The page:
By Randy Walker
It was 62 years ago on August 28, 1950, when the U.S. Championships – the modern-day US Open – broke the color barrier as Althea Gibson became the first black player to compete. As documented in my book ON THIS DAY IN TENNIS HISTORY ($19.95, New Chapter Press, www.TennisHistoryBook.com), Gibson won her first round match at the West Side Tennis Club at Forest Hills, defeating Barbara Knapp of Britain 6-2, 6-2 and set up a second-round match with Wimbledon champion Louise Brough. Wrote Allison Danzig of the New York Times of Gibson’s win over Knapp, “Miss Gibson carried the attack forward continually to score on her volleys with a big crowd gathered around the court.”
Sidney Wood, the 1931 Wimbledon champion and long-time tennis entrepreneur and personality, described some of the back-room dealings that lead to Gibson being allowed to play in the U.S. Championships in his posthumously published memoir THE WIMBLEDON FINAL THAT NEVER WAS…AND OTHER TENNIS TALES FROM A BYGONE ERA ($15.95, New Chapter Press, available here on amazon.com http://www.amazon.com/The-Wimbledon-Final-That-Never/dp/0942257847/ref=sr_1_1?ie=UTF8&qid=1346070006&sr=8-1&keywords=the+wimbledon+final+that+never+was
Wood’s chapter “The Case of Althea Gibson” is excerpted here:
When Althea Gibson had become a championship-mettle competitor in 1950, five all-white top 10 tennis players: Frank Shields, Don McNeill, Cliff Sutter, Gil Hall and I, whom I’d finally “persuaded” the U.S. Lawn Tennis Association to appoint to its 25-member executive committee, could not believe their ears on hearing an almost whispered motion proposed to bar Althea from the upcoming U.S. Nationals at Forest Hills and prevent her from becoming the first black player to compete at the highest level of American tennis.
There had been no prior discussion of any such idea, at least not for us to know of, but at the far end of the long luncheon table at the Vanderbilt Hotel (then the official USLTA hostelry) there had been a star chamber get-together sustained by the customary double Manhattan aperitifs, and although it seems inconceivable that any presumably mature Association fathers could be hatching this dumb plot, there was no question as to their intent. I am constrained to add that Russell Kingman, the USLTA president, was abroad at the time, and I can’t dismiss the suspicion that the meeting was timed to precede his return and certain veto. Russell was one of the rare breed of truly altruistic sports executives, also a booster for my own and other progressive help-the-game ideas.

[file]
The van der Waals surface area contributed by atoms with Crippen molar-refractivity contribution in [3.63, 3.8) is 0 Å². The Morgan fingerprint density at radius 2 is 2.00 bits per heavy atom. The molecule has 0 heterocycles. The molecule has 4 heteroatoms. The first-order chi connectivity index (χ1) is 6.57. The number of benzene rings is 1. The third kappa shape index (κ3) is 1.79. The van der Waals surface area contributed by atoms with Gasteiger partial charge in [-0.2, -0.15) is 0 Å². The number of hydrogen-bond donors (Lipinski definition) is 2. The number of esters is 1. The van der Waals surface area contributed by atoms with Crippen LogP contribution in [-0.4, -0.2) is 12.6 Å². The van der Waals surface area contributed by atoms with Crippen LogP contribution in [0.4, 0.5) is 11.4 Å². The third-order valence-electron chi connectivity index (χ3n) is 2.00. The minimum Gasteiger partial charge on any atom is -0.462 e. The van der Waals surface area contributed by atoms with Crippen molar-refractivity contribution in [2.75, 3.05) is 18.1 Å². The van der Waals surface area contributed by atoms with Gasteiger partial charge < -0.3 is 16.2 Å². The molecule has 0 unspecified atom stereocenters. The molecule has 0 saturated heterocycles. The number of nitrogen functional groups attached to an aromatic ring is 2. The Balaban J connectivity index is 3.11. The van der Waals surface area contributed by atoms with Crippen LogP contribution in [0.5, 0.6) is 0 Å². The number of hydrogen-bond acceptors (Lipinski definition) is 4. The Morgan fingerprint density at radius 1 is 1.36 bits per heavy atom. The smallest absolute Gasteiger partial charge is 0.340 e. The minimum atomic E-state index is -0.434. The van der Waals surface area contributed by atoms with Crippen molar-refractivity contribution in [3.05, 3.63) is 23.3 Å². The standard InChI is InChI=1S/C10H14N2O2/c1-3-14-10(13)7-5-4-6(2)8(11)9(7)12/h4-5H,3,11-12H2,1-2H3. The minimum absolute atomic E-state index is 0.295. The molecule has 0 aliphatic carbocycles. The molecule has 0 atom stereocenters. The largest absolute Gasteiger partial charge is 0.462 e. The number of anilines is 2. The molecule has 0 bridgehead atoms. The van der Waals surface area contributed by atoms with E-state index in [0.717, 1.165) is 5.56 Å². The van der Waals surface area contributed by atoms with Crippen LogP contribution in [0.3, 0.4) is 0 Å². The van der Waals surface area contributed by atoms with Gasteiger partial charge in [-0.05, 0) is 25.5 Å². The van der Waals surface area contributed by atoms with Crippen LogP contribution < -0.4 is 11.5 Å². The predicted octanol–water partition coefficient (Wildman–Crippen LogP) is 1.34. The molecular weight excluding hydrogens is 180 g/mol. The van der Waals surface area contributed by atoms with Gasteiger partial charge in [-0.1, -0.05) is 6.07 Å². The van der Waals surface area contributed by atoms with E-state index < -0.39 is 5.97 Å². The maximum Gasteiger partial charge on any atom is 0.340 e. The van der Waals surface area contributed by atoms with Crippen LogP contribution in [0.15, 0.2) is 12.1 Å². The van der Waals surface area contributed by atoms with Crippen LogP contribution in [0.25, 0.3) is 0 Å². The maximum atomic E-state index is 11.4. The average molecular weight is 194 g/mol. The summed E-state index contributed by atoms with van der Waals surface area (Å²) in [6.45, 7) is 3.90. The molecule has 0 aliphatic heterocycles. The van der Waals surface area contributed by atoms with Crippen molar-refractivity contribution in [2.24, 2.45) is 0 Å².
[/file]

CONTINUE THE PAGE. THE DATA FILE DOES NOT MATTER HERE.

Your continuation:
Up to that time, none of our five guys had reason to qualify as minority activists, but we admired as well as liked Althea, and our sense of fair play was rudely affronted. In honesty, perhaps it was not entirely the bald inequity of the case, but righteous indignation at being railroaded by the badge-wearer fraternity that caused me to jump up and ask how they could be unaware of the recently enacted State anti-bias law – and to warn them that they could expect to read their names in every sports-page headline. Their absurdly naïve legal stance was that being a member of a USLTA sectional association was a prerequisite to competing in the Nationals! As has been forever typical of ladder-rung advances in sports officialdom, any opinions of mere athletes are rarely heeded. This could explain why I have seldom been the ruling party’s favorite player.
That September from the northwest sidewall of the stadium at Forest Hills, Shields, McNeill, Hall and I had one eye on the stadium match and the other on Althea playing Louise Brough on the adjoining grandstand court. While few players like to see the No. 2 seed lose, and especially Louise, we were stirred when Althea came within two points of a huge upset.
Gibson not only broke the color barrier at the U.S. Championships that year, but went on, of course, to win two women’s singles titles at Forest Hills as well as two at Wimbledon and another in France at Roland Garros. She could afford a laugh at the outrageous act of bigotry that had been considered. But as novelist James Baldwin cried out, “To be a Negro in this country and constantly be made aware of it is to be in a rage most of your life.”
In 1990, 32 years after her second victory at Wimbledon and the U.S. Nationals, I found myself sitting next to her in the Royal Box at Wimbledon watching the final. Life goes on.